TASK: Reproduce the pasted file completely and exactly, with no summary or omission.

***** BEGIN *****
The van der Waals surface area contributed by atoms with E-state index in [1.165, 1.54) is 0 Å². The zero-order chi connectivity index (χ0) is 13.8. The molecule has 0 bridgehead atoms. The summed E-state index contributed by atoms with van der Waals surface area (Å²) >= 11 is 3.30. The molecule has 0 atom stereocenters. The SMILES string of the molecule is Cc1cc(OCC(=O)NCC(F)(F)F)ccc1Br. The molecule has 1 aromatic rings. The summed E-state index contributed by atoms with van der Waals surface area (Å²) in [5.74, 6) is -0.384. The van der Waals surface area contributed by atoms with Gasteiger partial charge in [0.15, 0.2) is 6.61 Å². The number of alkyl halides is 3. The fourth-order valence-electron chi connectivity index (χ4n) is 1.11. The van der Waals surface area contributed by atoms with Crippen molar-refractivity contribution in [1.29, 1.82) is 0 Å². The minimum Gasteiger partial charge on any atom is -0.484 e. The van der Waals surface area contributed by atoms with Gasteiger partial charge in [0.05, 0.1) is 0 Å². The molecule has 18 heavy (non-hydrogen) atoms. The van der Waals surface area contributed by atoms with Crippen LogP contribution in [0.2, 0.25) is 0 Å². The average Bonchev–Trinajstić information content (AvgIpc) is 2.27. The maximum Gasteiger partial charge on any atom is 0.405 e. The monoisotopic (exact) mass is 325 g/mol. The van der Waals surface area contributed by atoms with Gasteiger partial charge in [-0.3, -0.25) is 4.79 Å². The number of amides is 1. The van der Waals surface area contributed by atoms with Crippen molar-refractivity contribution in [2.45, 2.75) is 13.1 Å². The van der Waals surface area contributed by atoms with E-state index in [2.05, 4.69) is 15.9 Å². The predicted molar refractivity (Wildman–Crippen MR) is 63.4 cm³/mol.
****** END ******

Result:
The van der Waals surface area contributed by atoms with E-state index in [1.165, 1.54) is 0 Å². The zero-order chi connectivity index (χ0) is 13.8. The molecule has 0 bridgehead atoms. The summed E-state index contributed by atoms with van der Waals surface area (Å²) >= 11 is 3.30. The molecule has 0 atom stereocenters. The SMILES string of the molecule is Cc1cc(OCC(=O)NCC(F)(F)F)ccc1Br. The molecule has 1 aromatic rings. The summed E-state index contributed by atoms with van der Waals surface area (Å²) in [5.74, 6) is -0.384. The van der Waals surface area contributed by atoms with Gasteiger partial charge in [0.15, 0.2) is 6.61 Å². The number of alkyl halides is 3. The fourth-order valence-electron chi connectivity index (χ4n) is 1.11. The van der Waals surface area contributed by atoms with Crippen molar-refractivity contribution in [1.29, 1.82) is 0 Å². The minimum Gasteiger partial charge on any atom is -0.484 e. The van der Waals surface area contributed by atoms with Gasteiger partial charge in [0.05, 0.1) is 0 Å². The molecule has 18 heavy (non-hydrogen) atoms. The van der Waals surface area contributed by atoms with Crippen LogP contribution in [0.2, 0.25) is 0 Å². The average Bonchev–Trinajstić information content (AvgIpc) is 2.27. The maximum Gasteiger partial charge on any atom is 0.405 e. The monoisotopic (exact) mass is 325 g/mol. The van der Waals surface area contributed by atoms with Gasteiger partial charge in [-0.3, -0.25) is 4.79 Å². The number of amides is 1. The van der Waals surface area contributed by atoms with Crippen molar-refractivity contribution in [2.45, 2.75) is 13.1 Å². The van der Waals surface area contributed by atoms with E-state index in [2.05, 4.69) is 15.9 Å². The predicted molar refractivity (Wildman–Crippen MR) is 63.4 cm³/mol.